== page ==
Gregor Sneddon reflects on COVID-19 and how HelpAge Canada has adapted over the past year.
Thursday, March 11, 2021
As we approach 1 year into COVID-19, what are the needs HelpAge Canada is experiencing. Has there been an increase in demand when it comes to your programs and services?
How has the outbreak of COVID-19 affected the people who HelpAge Canada supports over the last year?
COVID-19 has revealed the chronic isolation and loneliness many seniors face every day. Marginalized and low-income seniors are particularly susceptible to isolation and loneliness and are the highest risk population for death from COVID-19. COVID-19 further isolated seniors due to the lockdown, not just preventing their access to food and medicine, but bringing to a halt the means to participate in community, to connect with family, to participate in a society where they can belong. The effects of long-term isolation and loneliness have critical health affects, even fatality. HelpAge Canada is privileged to support vulnerable older people through the pandemic with humanitarian support and providing the means to stay connected through providing access to technology and the digital literacy to navigate the digital world.
What did the issue or cause HelpAge Canada support look like before COVID-19? What was HelpAge Canada focused on and how has that changed? What does it look like now, 1 year later?
Beginning in 2020, HelpAge Canada launched the Seniors Can! program providing mobility and communications equipment and programming and support for well being for low-income seniors. This program was overshadowed by the emergency relief programs we operated as well as the digital literacy programs. We continued to operate our international senior sponsorship programs in India, Sri Lanka, Kenya, Jamaica, Haiti and Dominica and we provided humanitarian relief to our partner agencies in these communities as well as the hygiene kit program in Eastern Ukraine. We also responded to support older people in Lebanon. We are expanding our national Seniors Can! grant program as well as our digital literacy work. One year later, HelpAge Canada has expanded at least three-fold and will be expanding our work in providing technology and digital literacy across Canada. We are launching a national seniors transportation project this year and continue to work with our international partners with large project with Global Affairs Canada in Ethiopia.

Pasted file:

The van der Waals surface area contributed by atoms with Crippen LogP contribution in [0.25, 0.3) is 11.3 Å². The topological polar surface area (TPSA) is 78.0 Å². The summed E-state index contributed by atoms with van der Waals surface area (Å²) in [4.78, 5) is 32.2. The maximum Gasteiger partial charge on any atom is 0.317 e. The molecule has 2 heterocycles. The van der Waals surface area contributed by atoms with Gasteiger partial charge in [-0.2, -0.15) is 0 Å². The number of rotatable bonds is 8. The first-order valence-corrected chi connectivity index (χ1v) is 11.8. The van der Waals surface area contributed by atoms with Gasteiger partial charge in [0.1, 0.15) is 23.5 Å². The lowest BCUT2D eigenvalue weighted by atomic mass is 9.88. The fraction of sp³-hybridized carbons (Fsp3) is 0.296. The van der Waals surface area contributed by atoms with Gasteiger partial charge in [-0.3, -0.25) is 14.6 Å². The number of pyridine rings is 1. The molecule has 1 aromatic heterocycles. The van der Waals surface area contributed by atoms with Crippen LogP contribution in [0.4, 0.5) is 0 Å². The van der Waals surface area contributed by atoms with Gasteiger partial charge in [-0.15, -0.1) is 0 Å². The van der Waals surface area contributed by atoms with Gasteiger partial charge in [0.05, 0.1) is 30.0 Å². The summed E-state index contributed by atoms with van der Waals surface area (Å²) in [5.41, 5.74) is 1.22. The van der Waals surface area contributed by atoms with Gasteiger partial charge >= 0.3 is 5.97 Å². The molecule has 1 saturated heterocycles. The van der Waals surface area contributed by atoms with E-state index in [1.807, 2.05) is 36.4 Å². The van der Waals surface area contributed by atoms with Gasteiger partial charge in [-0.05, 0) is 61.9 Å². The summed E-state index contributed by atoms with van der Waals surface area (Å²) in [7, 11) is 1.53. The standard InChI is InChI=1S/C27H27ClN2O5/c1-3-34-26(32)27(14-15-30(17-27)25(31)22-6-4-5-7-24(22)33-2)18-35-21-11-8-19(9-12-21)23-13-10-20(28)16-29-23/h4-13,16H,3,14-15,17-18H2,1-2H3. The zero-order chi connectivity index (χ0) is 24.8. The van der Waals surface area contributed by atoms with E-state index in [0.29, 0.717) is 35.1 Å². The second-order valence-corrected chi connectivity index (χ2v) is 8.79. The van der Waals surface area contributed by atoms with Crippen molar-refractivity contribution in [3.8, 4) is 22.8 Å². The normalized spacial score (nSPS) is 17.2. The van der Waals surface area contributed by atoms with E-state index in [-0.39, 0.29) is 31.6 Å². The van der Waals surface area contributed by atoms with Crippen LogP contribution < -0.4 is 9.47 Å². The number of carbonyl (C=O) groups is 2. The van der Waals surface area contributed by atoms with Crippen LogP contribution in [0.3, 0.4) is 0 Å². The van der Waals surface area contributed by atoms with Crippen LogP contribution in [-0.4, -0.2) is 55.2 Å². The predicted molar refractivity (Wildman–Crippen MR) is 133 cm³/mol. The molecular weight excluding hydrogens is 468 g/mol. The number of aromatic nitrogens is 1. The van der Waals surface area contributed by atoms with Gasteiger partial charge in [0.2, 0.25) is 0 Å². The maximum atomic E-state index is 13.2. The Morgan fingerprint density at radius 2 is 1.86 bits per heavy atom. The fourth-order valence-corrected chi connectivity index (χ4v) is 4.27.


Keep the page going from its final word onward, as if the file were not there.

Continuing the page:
Have you had to adapt or transform the way you help people through programs or services? Is your team doing something new to address new and unique news from COVID-19?
One of the key developments that came out of COVID-19 was the ability to help older Canadians stay connected through technology. Working with many partners, we are providing low-income older people with tablets and providing senior-friendly digital literacy opportunities to help older people who did not grow up with technology feel confident in the digital world. This allows seniors to participate in community, access services and be connected with family and friends even while under lockdown during a pandemic.
What challenges has HelpAge Canada been facing in direct relation to the outbreak of COVID-19 1 year ago? Are you facing challenges reaching the communities you serve, raising funds, working in a digital and changing landscape?
HelpAge Canada has been able to adapt quickly to the changes COVID-19 brought. Our staff were able to work from home and we made use of virtual technology to stay connected with partners and donors to not just continue our programs, but to expand rapidly and help older people all over the world.
~ Gregor Sneddon, Executive Director